The National Society of Black Engineers on Creating Opportunity for Chicago's Black Youth
By Jhanelle Smith, mHUB Development and Engagement Coordinator
Tell us about your mission and community.
NSBE, or the National Society of Black Engineers, is an organization with a mission to increase the number of culturally responsible black engineers who excel academically, succeed professionally, and ultimately, positively-impact the community. We coordinate pre-collegiate, collegiate, and professional initiatives and create programming around these focuses. We’ve implemented summer camps and engineering camps which expose students to different types of engineering and encourage them to engage in that space.
What’s the secret to your success?
We have achieved a growing membership across the metropolitan area. Our online presence has increased significantly, and we’ve done well, despite the state of the world, in creating content that has been recognized. To achieve all of this, our secret is one very important thing: The people. The people who sit on our board, our partners, those who understand and buy into our mission and are willing to dedicate time to it; they really help us drive our mission and move us forward. Our local network has also been an incredible resource—they understand the city and how to get access to resources. And of course, our volunteers who give their time toward things like mentorship.
What made you join forces with mHUB? What value does this partnership provide your community?
Our relationship with mHUB began when one of our founding members, Ed Coleman, was invited to be a part of the mHUB family, and then he extended that invitation to the rest of us. It really speaks to an idea that once you find out about the mHUB community, you can’t help but immerse yourself in that. So much of our desire at NSBE is to show students the possibilities behind technology and STEM-related fields. mHUB really provides a place for people who want to open up their horizons or want to collaborate and ensures our members can work through the creative side of engineering. For example, students interested in music can become Sound Designers, which requires that engineering know-how. If a student wants to be a fashion designer, maybe innovate a new ballet shoe, which takes an understanding of how they work and how they have been designed in the past to make it better. mHUB gives us the space and resources to do this.
How do you hope this partnership will further your mission?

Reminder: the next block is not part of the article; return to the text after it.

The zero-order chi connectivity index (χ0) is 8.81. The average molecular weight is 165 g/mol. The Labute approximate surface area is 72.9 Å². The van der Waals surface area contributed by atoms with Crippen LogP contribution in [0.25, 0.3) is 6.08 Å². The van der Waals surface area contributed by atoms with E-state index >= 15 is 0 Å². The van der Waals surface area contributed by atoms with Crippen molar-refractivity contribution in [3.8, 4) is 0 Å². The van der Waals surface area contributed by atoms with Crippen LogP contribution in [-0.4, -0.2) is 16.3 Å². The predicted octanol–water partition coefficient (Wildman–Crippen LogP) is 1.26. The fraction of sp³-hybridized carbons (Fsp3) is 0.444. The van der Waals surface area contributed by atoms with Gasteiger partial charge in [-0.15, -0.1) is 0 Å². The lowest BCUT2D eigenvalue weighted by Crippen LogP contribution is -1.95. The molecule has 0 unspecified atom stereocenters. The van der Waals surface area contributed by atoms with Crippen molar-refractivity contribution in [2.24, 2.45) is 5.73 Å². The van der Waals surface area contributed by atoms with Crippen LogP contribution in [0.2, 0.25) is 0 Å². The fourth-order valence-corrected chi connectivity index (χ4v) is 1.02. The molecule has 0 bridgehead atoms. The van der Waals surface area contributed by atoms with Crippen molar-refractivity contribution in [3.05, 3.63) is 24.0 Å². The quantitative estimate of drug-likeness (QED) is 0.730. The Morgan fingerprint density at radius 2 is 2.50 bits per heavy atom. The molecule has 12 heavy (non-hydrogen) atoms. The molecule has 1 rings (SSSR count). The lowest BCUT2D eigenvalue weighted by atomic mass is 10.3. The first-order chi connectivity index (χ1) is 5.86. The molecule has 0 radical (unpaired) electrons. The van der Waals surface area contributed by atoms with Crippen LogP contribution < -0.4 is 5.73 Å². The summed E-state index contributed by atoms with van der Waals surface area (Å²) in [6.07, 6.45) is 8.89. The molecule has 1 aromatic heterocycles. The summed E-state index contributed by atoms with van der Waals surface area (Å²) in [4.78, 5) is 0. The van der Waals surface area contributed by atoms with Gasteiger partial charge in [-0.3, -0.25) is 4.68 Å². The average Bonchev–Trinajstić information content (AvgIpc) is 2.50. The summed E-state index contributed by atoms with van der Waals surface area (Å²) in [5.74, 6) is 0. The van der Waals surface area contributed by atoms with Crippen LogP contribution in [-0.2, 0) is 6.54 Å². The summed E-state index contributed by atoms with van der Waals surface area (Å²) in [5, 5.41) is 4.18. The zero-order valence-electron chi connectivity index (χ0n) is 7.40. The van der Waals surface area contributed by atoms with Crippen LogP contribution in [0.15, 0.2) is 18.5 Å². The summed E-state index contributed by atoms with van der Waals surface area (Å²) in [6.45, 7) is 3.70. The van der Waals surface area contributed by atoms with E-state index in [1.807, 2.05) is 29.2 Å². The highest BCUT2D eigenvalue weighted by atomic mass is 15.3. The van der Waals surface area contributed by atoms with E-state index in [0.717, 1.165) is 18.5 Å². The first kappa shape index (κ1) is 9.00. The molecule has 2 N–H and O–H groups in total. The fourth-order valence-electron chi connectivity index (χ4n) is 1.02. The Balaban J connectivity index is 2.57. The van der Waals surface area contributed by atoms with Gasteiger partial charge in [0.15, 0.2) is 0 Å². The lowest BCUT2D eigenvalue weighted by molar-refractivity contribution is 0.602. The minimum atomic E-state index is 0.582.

Our local netowrk in the Chicagoland area like mHUB has been such a huge help and assists us in driving our strategy and initiatives. Since we do a lot with the “Next Generation” of engineers and makers in the mHUB space, having that sense of community and partnership from mHUB and being able to see that work in action from members of the space serves to inspire our students to continue on the STEM path. mHUB also gives us the space to encourage small business owners, entrepreneurs, creatives, engineers and others to prototype or develop products and its again that ability to access resources that is critical to the communities we serve.
What’s next for your organization?
Like I mentioned, it’s all very creative! We’ve had to adapt in recent times, and that has extended to opening greater offerings for online engagement. We’ve got Mind Meld Mondays where we share insights on a project another member is working on, Wealth Building Wednesdays in which members receive tips and tricks for wealth management, and the Social Justice League, which is a committee which aims to identify and eliminate disparity. My personal favorite is Take a Beat, which includes a week in review to discuss what’s going on in the world and features special guests who give fresh perspectives on engineering, particularly as a minority. Also, we’re looking to build a STEM center on the South Side of Chicago, which we hope will help de-mystify the perception of STEM in that area as something that can’t encompass other passions or interests. That’s just not true! One of our guest speakers for Take a Beat is a lyricist and artists whose music is amazing, but she also happens to be a user interface designer! STEM isn’t just one thing, and this center can help us prove that and give opportunities to marginalized and underserved students to actualize that.
How can the broader Chicagoland region support you?
I would say to simply be curious and ask questions. No question is too small and there are no stupid ones. Reach out and engage with us! In speaking of our STEM center, please reach out to get to know more about partnership or how to donate towards that cause.
We can be reached at https://www.chicagonsbe.org/contact.